There’s a long wait for a table at Janibelle’s tonight but the older couple sitting outside doesn’t seem to mind. The word is out it’s their 55th wedding anniversary, and they’re passing the time taking congratulations.
My wife and I offered our wishes and were thanked with kind smiles and a hearty handshake – a firm grip for a man in his eighties – but there was no effort on their part to rise. No pretense of it, either, to which we would have said, “Oh, don’t get up.”
They sat, comfortably past the point in their lives where they need to worry about such decorum.
In the time it takes to drain an Old Fashioned, we heard their story:
He was forty-something years in whatever industry. The work came and went so there were lean years and lots of uncertainty. She had a career, too, but it was in segments – when she wasn’t working, she was working as a stay-at-home parent.
They raised five kids, and lost one to a war – a pain I cannot imagine. Some of them did well and some of them struggled. They’re all settled now but you never stop worrying about your children.
There was the time she found the lump, his heart attack, their first grandchild born to their daughter who was not yet out of high school.
Great, crashing waves, all now far astern.
They are veterans.
My own marriage turned thirteen this week, a pleasing accomplishment that doesn’t happen on its own. It takes patience and hard work and an awful lot of forgiveness, and that’s just her part.
After thirteen years, we feel like veterans, too.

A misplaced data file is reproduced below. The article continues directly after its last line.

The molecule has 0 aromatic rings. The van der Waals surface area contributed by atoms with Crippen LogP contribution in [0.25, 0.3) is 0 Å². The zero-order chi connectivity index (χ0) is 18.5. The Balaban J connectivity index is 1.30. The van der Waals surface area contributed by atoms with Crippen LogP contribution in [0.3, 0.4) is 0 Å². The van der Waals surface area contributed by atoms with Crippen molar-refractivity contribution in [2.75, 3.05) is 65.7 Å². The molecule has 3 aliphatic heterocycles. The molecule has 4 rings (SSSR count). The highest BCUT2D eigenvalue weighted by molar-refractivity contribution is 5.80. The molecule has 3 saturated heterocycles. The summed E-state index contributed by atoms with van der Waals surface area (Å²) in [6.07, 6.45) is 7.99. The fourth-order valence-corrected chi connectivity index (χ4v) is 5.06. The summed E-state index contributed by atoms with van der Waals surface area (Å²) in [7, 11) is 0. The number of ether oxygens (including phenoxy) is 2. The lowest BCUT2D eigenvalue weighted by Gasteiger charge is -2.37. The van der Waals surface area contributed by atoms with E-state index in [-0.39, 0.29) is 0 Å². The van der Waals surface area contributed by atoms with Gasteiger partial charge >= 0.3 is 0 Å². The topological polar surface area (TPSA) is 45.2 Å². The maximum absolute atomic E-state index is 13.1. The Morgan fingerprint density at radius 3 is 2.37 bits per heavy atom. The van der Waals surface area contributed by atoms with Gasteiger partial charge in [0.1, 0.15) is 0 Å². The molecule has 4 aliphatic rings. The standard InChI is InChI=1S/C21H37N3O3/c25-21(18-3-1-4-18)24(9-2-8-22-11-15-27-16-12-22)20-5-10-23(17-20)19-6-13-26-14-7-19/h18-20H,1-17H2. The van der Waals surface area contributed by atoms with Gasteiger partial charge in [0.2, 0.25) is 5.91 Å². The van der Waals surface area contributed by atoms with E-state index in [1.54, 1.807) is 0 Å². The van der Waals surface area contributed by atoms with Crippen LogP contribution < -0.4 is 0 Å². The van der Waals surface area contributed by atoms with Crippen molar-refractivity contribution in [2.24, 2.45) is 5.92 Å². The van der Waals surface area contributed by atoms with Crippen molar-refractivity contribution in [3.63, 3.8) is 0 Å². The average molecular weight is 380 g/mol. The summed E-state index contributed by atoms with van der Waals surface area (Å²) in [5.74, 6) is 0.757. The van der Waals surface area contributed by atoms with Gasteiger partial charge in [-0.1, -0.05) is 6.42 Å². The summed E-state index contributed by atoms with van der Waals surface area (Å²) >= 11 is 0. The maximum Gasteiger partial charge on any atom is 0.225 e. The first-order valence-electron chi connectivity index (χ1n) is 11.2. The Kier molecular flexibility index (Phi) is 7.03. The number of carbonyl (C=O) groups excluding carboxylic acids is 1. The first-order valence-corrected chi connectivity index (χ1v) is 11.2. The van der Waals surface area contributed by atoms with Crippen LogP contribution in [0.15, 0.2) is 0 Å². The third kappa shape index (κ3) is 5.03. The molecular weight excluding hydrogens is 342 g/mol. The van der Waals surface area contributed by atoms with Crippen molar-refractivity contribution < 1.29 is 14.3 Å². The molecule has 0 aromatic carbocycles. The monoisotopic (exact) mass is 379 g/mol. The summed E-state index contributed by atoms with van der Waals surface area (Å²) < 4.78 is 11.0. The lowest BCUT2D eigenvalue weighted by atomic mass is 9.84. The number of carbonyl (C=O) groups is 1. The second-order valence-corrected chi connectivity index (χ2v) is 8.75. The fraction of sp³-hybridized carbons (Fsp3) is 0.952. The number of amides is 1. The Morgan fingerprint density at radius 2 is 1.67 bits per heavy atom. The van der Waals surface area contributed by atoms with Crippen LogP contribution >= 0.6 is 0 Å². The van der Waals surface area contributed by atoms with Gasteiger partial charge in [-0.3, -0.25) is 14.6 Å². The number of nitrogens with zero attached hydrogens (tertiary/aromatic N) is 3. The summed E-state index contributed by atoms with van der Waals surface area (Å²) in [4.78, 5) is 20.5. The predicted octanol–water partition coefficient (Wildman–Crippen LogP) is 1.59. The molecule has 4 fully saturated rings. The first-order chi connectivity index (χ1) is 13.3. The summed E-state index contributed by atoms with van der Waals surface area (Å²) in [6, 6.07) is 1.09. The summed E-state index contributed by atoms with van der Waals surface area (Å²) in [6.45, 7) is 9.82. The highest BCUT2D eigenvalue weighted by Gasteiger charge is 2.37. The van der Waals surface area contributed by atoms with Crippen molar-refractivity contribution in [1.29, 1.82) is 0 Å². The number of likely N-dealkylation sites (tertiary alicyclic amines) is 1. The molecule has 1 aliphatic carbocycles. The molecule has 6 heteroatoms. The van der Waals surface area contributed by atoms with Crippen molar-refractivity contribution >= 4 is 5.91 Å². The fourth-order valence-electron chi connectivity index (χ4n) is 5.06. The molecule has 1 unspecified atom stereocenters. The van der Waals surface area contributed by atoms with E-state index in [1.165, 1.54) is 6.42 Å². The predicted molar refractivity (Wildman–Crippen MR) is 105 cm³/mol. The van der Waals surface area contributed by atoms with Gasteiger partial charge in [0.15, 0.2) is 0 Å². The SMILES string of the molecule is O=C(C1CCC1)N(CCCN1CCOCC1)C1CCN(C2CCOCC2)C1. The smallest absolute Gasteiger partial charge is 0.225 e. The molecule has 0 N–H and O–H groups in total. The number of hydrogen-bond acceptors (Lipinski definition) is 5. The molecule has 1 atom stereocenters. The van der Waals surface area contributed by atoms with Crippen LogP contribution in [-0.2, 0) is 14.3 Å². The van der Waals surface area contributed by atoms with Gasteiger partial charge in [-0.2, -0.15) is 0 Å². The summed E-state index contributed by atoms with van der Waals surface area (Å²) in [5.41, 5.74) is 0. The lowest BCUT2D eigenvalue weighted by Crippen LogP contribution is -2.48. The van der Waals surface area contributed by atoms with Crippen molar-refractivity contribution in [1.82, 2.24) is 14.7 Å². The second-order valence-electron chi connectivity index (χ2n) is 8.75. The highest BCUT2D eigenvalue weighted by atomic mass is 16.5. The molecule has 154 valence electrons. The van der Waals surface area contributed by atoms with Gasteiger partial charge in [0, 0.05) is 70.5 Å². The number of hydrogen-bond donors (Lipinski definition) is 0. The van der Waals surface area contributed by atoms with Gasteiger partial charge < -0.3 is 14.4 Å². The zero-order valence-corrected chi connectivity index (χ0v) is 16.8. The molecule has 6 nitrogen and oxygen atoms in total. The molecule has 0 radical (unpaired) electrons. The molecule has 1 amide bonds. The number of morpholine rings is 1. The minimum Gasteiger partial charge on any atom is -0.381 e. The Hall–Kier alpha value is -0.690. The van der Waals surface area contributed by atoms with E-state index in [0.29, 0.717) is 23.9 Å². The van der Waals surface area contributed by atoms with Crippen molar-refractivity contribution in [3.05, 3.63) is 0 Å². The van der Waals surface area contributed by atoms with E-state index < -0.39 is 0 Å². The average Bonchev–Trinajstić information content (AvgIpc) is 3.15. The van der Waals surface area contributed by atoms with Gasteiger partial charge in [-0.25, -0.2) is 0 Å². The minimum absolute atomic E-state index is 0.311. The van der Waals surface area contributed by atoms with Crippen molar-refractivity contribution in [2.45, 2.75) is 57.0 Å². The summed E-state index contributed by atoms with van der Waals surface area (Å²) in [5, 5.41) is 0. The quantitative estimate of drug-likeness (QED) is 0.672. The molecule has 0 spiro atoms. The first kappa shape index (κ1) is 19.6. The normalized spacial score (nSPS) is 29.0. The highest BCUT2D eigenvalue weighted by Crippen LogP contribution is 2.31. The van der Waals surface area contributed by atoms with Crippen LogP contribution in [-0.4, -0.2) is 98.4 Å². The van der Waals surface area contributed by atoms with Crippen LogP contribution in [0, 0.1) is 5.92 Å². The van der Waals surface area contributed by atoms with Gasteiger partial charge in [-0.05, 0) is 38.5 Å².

She gets this way sometimes, or maybe it’s me, but I don’t panic anymore. I just listen if she wants to talk but I don’t make her. Be patient. Maybe get some flowers – a good move for rookies and veterans the same.
Mothers are beautiful and children are beautiful but childbirth is a medical procedure and there are parts of it that can’t be unseen. When we were younger the mark of an established relationship was the ability to fart in front of each other without it being a big deal. Now we’ve given birth together – twice – and still want to hang out.
We’ve figured a few things out about each other, ridden our little boat over our own formidable waves, so we feel like veterans.
Only we’re not really veterans. Not yet. There’s still a long row to hoe.
“The length of our days is seventy years – or eighty if we have the strength; yet their span is but trouble and sorrow,” says the Psalmist. “They quickly pass, and we fly away.”
But if you’re lucky – and I am – the Lord places in your life a remarkable partner.
Mine is faithful and ferociously loyal. She works tirelessly keeping our little family moving forward. Her blue eyes and beguiling smile still brighten the room. She reads interesting books and thinks interesting thoughts and though I’ve known her more than half my life, she still surprises me. She supports me in my darkest moments. She makes me laugh. She is my best friend.
It doesn’t matter if the road before us is long and steep. Together we are equal to it.